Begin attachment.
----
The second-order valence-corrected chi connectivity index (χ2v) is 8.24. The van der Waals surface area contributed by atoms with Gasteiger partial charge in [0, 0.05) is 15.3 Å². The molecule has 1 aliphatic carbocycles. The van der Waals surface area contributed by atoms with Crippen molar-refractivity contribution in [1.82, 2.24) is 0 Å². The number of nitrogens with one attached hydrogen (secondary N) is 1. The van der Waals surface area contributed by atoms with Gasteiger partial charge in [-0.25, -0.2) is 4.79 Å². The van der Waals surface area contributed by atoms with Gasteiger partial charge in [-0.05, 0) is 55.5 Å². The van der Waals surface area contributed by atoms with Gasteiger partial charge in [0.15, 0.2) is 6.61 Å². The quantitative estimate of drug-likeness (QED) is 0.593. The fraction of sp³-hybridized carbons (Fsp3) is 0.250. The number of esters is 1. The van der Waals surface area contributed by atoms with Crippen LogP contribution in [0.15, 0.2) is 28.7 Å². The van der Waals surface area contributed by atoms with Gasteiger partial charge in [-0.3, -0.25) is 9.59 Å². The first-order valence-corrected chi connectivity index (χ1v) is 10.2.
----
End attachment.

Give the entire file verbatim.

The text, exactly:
The second-order valence-corrected chi connectivity index (χ2v) is 8.24. The van der Waals surface area contributed by atoms with Gasteiger partial charge in [0, 0.05) is 15.3 Å². The molecule has 1 aliphatic carbocycles. The van der Waals surface area contributed by atoms with Crippen molar-refractivity contribution in [1.82, 2.24) is 0 Å². The number of nitrogens with one attached hydrogen (secondary N) is 1. The van der Waals surface area contributed by atoms with Gasteiger partial charge in [-0.25, -0.2) is 4.79 Å². The van der Waals surface area contributed by atoms with Gasteiger partial charge in [-0.05, 0) is 55.5 Å². The van der Waals surface area contributed by atoms with Gasteiger partial charge in [0.15, 0.2) is 6.61 Å². The quantitative estimate of drug-likeness (QED) is 0.593. The fraction of sp³-hybridized carbons (Fsp3) is 0.250. The number of esters is 1. The van der Waals surface area contributed by atoms with Crippen LogP contribution in [0.15, 0.2) is 28.7 Å². The van der Waals surface area contributed by atoms with Gasteiger partial charge in [-0.3, -0.25) is 9.59 Å². The first-order valence-corrected chi connectivity index (χ1v) is 10.2.